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A History of Royal Weddings At Windsor: Princess Marie Louise of Schleswig-Holstein & Prince Aribert


The next wedding in our review of Royal Weddings at Windsor features a granddaughter of Queen Victoria and Prince Albert, a gay Prince, and an unhappily-ever-after. Let's get this one out of the way!


Her Highness Princess Marie Louise of Schleswig-Holstein was born in 1872 at Windsor's Cumberland Lodge to Victoria and Albert's third daughter, Princess Helena and her husband Prince Christian of Schleswig-Holstein. The Princess was raised in England and was very close to Queen Victoria. When she was 18 Princess Marie Louise met German Prince Aribert of Anhalt, and within a month they were engaged. The Princess' cousin, Germany’s Kaiser Wilhelm II approved of the match and smoothed over any misgivings the rest of the family may have had. Maybe that should've been the first sign the marriage wasn't a good idea.


The July 6, 1891 wedding of Princess Marie Louise and Prince Aribert was hailed in the press as the "first grand marriage to take place at St. George's Chapel since the late Duke of Albany's marriage". The event was packed with Royal guests, officiated by The Archbishop of Canterbury, and had all the pomp one would expect of a double-Royal wedding in late 19th-century Victorian England. On her wedding day Princess Marie Louise looked like what by now was the classic Windsor Royal bride in luxurious white satin trimmed in priceless lace. She also wore her mother Princess Helena's bridal veil and glittering diamond stars in her hair, which had been a gift from her doting grandmother Queen Victoria. After the wedding service a reception was held at Windsor Castle.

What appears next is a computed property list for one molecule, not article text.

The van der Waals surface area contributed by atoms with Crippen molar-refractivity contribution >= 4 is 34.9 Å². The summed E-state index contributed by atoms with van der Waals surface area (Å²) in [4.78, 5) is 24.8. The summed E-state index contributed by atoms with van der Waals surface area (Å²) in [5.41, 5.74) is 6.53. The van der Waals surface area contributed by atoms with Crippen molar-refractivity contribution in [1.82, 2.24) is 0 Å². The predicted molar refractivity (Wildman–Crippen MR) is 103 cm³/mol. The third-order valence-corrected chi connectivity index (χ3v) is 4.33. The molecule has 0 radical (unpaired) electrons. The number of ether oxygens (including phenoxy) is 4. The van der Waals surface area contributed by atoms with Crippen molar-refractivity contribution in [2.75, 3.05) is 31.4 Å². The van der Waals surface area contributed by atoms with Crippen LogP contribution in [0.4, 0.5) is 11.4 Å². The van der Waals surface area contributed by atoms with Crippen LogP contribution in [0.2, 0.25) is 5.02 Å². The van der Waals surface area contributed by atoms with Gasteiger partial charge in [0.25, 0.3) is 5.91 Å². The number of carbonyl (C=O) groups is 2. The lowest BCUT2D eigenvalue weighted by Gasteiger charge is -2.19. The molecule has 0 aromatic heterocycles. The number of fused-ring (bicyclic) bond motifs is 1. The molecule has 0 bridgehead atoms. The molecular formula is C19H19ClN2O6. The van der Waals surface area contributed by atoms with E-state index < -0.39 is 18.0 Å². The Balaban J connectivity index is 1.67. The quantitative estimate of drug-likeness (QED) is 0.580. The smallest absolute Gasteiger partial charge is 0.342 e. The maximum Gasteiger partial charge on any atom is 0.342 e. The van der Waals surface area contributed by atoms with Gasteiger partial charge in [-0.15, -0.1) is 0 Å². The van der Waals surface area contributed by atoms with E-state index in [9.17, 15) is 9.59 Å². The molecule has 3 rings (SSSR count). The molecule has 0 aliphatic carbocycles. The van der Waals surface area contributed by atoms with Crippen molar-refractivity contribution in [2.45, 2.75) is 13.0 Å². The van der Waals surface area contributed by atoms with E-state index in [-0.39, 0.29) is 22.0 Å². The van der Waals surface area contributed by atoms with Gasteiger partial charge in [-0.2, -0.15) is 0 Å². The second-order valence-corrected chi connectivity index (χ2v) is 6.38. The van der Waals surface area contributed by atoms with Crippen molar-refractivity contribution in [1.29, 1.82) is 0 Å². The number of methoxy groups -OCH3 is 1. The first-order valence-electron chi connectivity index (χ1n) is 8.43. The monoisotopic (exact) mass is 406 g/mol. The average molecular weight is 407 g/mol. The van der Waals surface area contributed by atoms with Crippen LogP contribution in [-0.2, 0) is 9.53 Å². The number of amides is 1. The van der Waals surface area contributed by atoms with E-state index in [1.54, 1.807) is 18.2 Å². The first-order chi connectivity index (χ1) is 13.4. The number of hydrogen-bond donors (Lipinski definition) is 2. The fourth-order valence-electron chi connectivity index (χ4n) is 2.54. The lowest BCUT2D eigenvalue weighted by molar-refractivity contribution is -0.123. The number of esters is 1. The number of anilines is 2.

According to all accounts, the newlyweds began living separate lives almost immediately. Whether she was content with the situation or not, Princess Marie Louise filled her time with traveling, while Prince Aribert spent his time in the company of male "friends". There is a good chance that the marriage was never even consummated. There certainly were never any children. In 1890 while Princess Marie Louise was traveling to Canada, Prince Aribert's father The Duke of Anhalt had the marriage annulled (rumor is that Prince Aribert had been caught in bed with another man). Princess Marie Louise rushed back from abroad - right back to the comforting arms of her grandmother The Queen.


The Princess never remarried. She considered her marriage vows to be sacrosanct, despite whatever The Duke of Anhalt or even The Church of England had to say about the annulment. However, one thing Princess Marie Louise seemed to be great at was making the most of a poor situation; after her marriage was over she became a very busy full-time working Royal on behalf of The House of Windsor. She lived in Great Britain for the rest of her life - through the reigns of Queen Victoria, Edward VII, George V, Edward VIII, George VI, and Queen Elizabeth I. She also wrote her memoirs, titled 'My Memories of Six Reigns', before her death in 1956 at the age of 84. Princess Marie Louise of Schleswig-Holstein is buried at the Royal Burial Ground, Frogmore...at Windsor.


- Written by Marcia Masenda Mack

(Top Image: Princess Marie Louise of Schleswig-Holstein in her wedding dress, July 1891 from The Royal Collection Trust; Bottom: Princess Marie Louise of Schleswig-Holstein, by Cecil Beaton, 1953)